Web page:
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Ice jams pose risk in New Brunswick

Risk of flooding increases when temperatures rise and snowpack melts
Risk of flooding increases when temperatures rise and snowpack melts

Andrea Stockton, staff writer

April 15, 2011 — Authorities in New Brunswick warn residents to prepare for possible ice jams, which could result in flooding in low-lying areas.

Miramichi is one area prone to flooding
Miramichi is one area prone to flooding

Winter storms were relentless across the Maritimes this year and some parts of New Brunswick felt the greatest impact. Record snow levels were reported in Moncton, which had emergency officials on high alert for the spring season.

While more snow doesn't necessarily mean more flooding, the province began taking safety precautions early on.

Karl Wilmot is the public safety officer for New Brunswick's Emergency Measures Organization (EMO). He says a significant spring flood depends on the type of weather the season brings. A gradual snow melt would be the ideal scenario, but a sudden rise in temperatures can lead to dangerous flood levels in low-lying areas.

So far, the province has been able to avoid any severe damage.

“The flood situation is stable at this point in time,” says Wilmot. “We have water levels that are rising very gradually.”

Water levels rising gradually in rivers and streams
Water levels rising gradually in rivers and streams

Although conditions have been favourable up until this point, things like heavy rain and warming temperatures could cause problems.

The same system that hit the U.S. Mid-West is now moving its way into Ontario and New Brunswick this weekend. Heavy rain and precipitation will hover over the Atlantic province over the weekend.

“So the main pre-occupation at this point in time is ice jams that could or could not form and that's what we're watching for the most. We're hoping for little bit higher temperatures later on this week to get that floe moving and to have that ice break up and alleviate that problem,” notes Wilmot.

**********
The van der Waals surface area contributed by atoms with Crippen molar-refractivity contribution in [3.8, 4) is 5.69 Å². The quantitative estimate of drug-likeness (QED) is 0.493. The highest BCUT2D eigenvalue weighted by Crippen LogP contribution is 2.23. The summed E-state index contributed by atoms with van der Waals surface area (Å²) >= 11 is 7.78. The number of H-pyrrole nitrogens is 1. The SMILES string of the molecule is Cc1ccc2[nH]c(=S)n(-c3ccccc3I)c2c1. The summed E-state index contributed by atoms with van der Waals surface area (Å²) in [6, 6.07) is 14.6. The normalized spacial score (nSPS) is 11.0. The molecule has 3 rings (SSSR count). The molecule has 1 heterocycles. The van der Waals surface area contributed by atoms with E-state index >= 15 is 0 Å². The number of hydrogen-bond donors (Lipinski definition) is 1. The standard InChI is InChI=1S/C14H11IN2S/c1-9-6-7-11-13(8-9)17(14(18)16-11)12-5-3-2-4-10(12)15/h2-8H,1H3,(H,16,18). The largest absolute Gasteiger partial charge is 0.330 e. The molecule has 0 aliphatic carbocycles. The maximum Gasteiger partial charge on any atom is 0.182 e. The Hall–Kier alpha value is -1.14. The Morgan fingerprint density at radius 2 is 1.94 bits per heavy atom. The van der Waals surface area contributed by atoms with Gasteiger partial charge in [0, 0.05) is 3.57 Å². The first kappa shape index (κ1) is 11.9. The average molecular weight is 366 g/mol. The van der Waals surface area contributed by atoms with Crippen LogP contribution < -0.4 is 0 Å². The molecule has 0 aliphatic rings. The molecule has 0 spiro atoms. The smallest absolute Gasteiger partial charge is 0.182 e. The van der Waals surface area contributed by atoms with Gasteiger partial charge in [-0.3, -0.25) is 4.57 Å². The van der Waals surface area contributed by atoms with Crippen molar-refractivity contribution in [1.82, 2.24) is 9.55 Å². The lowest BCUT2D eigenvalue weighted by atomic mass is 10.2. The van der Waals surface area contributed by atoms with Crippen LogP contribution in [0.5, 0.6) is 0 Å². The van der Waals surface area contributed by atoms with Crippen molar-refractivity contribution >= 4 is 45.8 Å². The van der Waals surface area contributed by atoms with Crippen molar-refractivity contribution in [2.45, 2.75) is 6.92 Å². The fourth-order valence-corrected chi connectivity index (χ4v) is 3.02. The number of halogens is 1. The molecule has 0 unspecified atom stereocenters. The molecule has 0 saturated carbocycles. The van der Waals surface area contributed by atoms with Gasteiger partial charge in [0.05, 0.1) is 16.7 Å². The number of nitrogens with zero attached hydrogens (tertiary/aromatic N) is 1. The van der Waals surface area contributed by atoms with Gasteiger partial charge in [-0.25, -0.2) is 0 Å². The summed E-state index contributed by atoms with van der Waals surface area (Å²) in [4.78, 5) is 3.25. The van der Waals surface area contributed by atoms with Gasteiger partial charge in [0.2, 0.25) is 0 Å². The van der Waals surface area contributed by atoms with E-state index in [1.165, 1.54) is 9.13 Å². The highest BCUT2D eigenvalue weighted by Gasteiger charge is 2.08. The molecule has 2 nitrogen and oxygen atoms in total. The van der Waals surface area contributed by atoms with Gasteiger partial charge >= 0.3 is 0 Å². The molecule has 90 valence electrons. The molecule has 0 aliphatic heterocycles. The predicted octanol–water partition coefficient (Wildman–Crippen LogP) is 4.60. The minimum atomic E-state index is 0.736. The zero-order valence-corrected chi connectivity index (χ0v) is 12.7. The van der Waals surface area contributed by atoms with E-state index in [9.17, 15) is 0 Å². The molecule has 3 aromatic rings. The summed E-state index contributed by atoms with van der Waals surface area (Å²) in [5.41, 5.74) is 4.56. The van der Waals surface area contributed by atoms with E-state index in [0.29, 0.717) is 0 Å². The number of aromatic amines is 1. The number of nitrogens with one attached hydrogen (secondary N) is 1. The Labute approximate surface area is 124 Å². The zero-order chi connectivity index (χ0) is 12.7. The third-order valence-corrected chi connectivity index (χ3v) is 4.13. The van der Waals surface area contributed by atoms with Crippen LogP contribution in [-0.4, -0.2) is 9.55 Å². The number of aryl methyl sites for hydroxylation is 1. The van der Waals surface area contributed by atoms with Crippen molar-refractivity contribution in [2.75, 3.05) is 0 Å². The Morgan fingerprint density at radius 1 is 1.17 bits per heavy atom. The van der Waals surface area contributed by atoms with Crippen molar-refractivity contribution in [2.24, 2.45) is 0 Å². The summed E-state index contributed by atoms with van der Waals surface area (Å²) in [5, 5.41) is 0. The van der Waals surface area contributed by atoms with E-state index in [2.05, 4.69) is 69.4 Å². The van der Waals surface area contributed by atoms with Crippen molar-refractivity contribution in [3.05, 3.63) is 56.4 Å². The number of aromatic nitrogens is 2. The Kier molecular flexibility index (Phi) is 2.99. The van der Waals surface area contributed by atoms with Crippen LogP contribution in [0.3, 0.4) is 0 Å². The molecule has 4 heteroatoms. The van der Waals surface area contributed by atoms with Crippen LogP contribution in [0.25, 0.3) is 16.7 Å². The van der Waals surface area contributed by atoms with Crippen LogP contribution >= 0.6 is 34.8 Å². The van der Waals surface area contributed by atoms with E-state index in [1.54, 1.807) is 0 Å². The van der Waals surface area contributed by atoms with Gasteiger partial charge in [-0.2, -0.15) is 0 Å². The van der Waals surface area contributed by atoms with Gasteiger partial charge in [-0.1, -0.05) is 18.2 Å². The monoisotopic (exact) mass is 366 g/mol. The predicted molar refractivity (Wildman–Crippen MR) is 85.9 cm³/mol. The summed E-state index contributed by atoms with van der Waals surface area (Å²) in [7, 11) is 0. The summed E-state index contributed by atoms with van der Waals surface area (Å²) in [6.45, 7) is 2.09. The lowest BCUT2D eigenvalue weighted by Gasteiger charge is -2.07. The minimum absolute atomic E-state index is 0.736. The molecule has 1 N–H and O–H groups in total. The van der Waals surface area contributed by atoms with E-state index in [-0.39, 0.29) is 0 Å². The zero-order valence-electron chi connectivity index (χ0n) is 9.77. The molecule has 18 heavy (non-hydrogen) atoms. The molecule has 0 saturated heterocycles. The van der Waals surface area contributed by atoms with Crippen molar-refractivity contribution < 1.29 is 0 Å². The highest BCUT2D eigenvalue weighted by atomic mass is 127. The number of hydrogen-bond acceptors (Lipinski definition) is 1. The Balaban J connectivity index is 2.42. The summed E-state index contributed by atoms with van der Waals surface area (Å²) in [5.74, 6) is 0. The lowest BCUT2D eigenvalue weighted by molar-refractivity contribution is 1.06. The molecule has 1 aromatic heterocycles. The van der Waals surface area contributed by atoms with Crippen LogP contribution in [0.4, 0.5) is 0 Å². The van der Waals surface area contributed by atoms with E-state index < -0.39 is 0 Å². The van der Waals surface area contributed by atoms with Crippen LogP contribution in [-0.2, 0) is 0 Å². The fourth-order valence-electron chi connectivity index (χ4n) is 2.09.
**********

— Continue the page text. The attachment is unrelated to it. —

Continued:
Forecasters predict near to slightly below average precipitation this spring and near normal temperatures despite the deeper than average snowpack. Still, authorities will be keeping a close eye on things as temperatures continue to climb. People living or working along streams, tributaries and rivers should be on alert for ice movement and the possibility of ice-jam formation resulting in rapid water-level increases.

“A drier than average spring might still have flooding if the temperatures suddenly spiked so that we had rapid snowmelt and just as the rivers crested the only big rainstorm of the entire season happened to make matters worse,” warns Bryn Jones, a meteorologist at The Weather Network.

Meanwhile, the New Brunswick government plans on reviewing its response to the widespread flooding that caused millions of dollars in damage last December.

Premier David Alward says the province is also launching a two-year program to strengthen the disaster response in Charlotte County -- the area that suffered the most damage from the flooding.

According to Alward, families are still recovering from the disaster. It's estimated that around 75 per cent of the claims from people who applied for government financial assistance have gone through.

To stay up-to-date on the weather in your area, head to our Canadian Cities Index. You can also tune into The Weather Network on TV where the local forecast comes up every 10 minutes on the 10's.

With files from Jill Colton and New Brunswick Telegraph Journal

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